The story frequently seems to get distracted with a large cast of characters from the lead protagonist Saya, her family, the Red Shield, the Chevaliers, the Cinqfleche corporation, and the Schiff. Saya, herself, struggles to remember her past, what she is, her fighting potential, and her destiny across a painful span of over a dozen episodes. Inconsistencies abound, especially in regards to characters inexplicably seeming invincible until the next encounter where they suddenly have weaknesses. In episodes 20-30, poor Saya exists to be beat up on to show how tough the rest of the crew is. The chiropterans can only be destroyed with Saya's blood giving way to a pointless gun fight once every half-dozen episodes or so. Sometimes the bullets slow them down; sometimes they don't even flinch. It all depends on what characters are in danger.
But long before any faults popped up, Blood+ introduces the ever sympathetic Saya Otonashi, an innocent girl discovering she's an otherworldly warrior. And when her eyes turn red after tasting blood, when she unsheathes her katana for the first time and springs into action to Mark Mancina's adrenaline rush of a score, I knew I was in for something special. Sure, the series would wander into waters I didn't much care for, but on the promise of those early episodes, I stayed with it.
I wanted to stay with Saya.
Despite the action-oriented premise Saya and her sister, Diva, waging war with one another in the world of humans Blood+ remains forever focused on the characters, their relationships, and their individual conflicts. Her 'brothers' Kai and Riku, love her as a member of their own family, wish to help and protect her, but what can they do against creatures Saya, and Saya alone, can destroy? Their conscience tell them to be there, to stand beside her, yet they only seem to get in the way and put themselves in unnecessary danger.
Saya's faithful servant and Chevalier, Hagi, harbors a long held unspoken love for his mistress. Expressing his feelings through quiet, unquestioning, obedience. "When this is all over," Saya pleads in one of the most potent flashbacks, "I want you to kill me, Hagi." He embraces her and answers, "if that is what you wish." But in the meantime, he doesn't hesitate to jump in the line of fire to protect her. Should he need to sacrifice himself, Hagi won't even blink. He'll do it without question nor regret.
The one-armed Chevalier of Diva, Carl has an ongoing blood-feud with Saya. In flashbacks, we discover he lost his limb to her long ago which fuels an obsession-like lust for revenge. But even though early on he outmatches Saya, he refuses to deliver the killing blow. "You don't remember yet" he laments and retreats, vowing to finish Saya after she's regained her memories after she comes to full strength. Anything less would be a hollow victory.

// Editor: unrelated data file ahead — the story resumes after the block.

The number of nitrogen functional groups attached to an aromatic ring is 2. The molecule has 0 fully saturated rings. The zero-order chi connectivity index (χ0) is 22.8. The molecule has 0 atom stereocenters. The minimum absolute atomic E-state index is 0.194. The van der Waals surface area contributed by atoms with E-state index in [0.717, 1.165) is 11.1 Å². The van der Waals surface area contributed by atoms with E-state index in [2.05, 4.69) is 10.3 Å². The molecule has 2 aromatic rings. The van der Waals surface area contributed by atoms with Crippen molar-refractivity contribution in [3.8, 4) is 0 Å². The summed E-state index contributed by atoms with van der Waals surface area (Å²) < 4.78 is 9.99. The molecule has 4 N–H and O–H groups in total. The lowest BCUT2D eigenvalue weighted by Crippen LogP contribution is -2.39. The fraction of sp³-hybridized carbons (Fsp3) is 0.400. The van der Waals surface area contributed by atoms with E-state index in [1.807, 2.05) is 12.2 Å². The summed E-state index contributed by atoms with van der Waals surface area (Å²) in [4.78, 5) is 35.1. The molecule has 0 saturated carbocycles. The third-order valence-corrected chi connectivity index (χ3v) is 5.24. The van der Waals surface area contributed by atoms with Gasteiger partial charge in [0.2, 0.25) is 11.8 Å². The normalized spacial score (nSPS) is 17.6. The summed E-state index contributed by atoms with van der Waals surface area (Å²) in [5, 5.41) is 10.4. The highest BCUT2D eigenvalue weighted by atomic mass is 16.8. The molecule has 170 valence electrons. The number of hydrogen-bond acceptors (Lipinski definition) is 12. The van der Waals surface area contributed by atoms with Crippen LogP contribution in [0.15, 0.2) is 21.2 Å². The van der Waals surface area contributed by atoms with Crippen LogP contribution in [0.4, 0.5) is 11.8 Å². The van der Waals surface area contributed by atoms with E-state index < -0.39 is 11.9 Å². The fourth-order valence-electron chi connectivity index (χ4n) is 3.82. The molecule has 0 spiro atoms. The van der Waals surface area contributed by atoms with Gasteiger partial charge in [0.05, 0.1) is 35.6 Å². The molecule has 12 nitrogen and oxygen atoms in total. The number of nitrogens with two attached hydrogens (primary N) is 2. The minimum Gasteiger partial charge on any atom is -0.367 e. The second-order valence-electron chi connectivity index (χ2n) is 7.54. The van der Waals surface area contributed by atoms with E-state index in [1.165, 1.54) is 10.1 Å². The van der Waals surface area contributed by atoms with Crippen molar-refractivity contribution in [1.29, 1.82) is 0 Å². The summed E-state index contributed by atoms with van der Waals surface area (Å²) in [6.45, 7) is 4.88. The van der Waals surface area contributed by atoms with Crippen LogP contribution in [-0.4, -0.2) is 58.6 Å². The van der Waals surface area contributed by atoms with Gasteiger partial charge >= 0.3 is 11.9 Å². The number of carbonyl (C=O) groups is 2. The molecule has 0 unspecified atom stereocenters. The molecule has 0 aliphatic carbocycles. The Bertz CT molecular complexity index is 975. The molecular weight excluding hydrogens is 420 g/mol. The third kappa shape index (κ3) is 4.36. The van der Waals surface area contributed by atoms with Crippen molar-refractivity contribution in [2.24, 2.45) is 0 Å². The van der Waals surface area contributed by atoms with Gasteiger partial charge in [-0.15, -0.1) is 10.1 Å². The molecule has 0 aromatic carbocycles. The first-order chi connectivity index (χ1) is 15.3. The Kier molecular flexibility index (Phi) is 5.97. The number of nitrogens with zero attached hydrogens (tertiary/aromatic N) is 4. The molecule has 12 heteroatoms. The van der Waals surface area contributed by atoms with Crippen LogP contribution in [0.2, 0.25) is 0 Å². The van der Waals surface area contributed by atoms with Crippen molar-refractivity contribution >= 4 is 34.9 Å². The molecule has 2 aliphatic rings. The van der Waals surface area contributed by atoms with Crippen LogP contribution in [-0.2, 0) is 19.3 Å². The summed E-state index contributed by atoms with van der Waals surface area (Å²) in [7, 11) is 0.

Solomon, another of Diva's Chevaliers, falls in love with Saya, leading him to strive for peace between the two sisters and ultimately forcing him to choose between his mistress and her eternal enemy. Does he side with Diva and murder the woman he loves, or does he betray Diva and pursue an impossible love with she who has no reason to even trust him?
Along this epic journey, Saya and her companions meet up with experimental chiropterans called the Schiff who broke free from their captivity, but face an artificially shortened lifespan. In Saya's blood, they see their salvation, and being created as weapons they seek it the only way they know how: through violence. But then a human shows them another way.
Of course, more allies stand by to assist and guide Saya (David, Julia, Luis, Joel), and others stand to oppose her (James, Nathan, Van.) All are interesting in their own right (David and Joel's heritage interwoven with Saya's history) and have interesting quirks (Van's obsession with candy, and Nathan's flamboyance?) All fight for their own reasons, and those reasons are threaded through the fifty episode span of Blood+.
With so many long-running interesting tangents to deal with, I'm not surprised director Junichi Fujisaku seems to get side-tracked on occasion. But here's what's interesting: though the build-up almost always struck me as mishandled, somehow when it came to the payoffs Blood+ delivered. Throughout the story, characters grow and evolve. Saya and Kai in episode 50 are not the Saya and Kai from episode 1. Characters die, and the tragedy resonates with a very real sense of loss.
The series has plot problems, yes. Pacing issues, faulty logic, and an almost self-parody habit of characters ominously looking out only to say "Saya" or "Diva." But you know what? The strength in its characters never wavers. They're fascinating in and of themselves, and their dynamic relationships with one another only magnifies that fascination.
When Saya and Diva finally stood across from each other, swords drawn and dripping with their own blood for the final battle, I'm glad I stayed with it. Blood+ truly was something special.